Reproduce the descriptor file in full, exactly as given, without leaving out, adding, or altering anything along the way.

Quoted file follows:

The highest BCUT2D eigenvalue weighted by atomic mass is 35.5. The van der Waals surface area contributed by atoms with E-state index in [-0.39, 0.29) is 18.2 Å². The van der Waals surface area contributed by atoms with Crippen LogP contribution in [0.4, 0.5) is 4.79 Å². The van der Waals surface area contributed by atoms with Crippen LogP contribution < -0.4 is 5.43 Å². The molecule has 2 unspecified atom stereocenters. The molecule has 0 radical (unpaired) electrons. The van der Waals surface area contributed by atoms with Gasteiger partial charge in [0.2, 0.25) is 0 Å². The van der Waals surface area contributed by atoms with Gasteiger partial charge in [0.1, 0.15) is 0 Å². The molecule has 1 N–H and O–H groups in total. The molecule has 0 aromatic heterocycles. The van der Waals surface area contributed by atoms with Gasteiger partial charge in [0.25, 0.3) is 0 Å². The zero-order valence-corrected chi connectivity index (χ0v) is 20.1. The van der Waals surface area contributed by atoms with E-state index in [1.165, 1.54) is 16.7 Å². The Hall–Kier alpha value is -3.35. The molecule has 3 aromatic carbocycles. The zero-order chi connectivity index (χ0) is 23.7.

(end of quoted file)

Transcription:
The highest BCUT2D eigenvalue weighted by atomic mass is 35.5. The van der Waals surface area contributed by atoms with E-state index in [-0.39, 0.29) is 18.2 Å². The van der Waals surface area contributed by atoms with Crippen LogP contribution in [0.4, 0.5) is 4.79 Å². The van der Waals surface area contributed by atoms with Crippen LogP contribution < -0.4 is 5.43 Å². The molecule has 2 unspecified atom stereocenters. The molecule has 0 radical (unpaired) electrons. The van der Waals surface area contributed by atoms with Gasteiger partial charge in [0.2, 0.25) is 0 Å². The van der Waals surface area contributed by atoms with Gasteiger partial charge in [0.1, 0.15) is 0 Å². The molecule has 1 N–H and O–H groups in total. The molecule has 0 aromatic heterocycles. The van der Waals surface area contributed by atoms with Gasteiger partial charge in [0.25, 0.3) is 0 Å². The zero-order valence-corrected chi connectivity index (χ0v) is 20.1. The van der Waals surface area contributed by atoms with E-state index in [1.165, 1.54) is 16.7 Å². The Hall–Kier alpha value is -3.35. The molecule has 3 aromatic carbocycles. The zero-order chi connectivity index (χ0) is 23.7.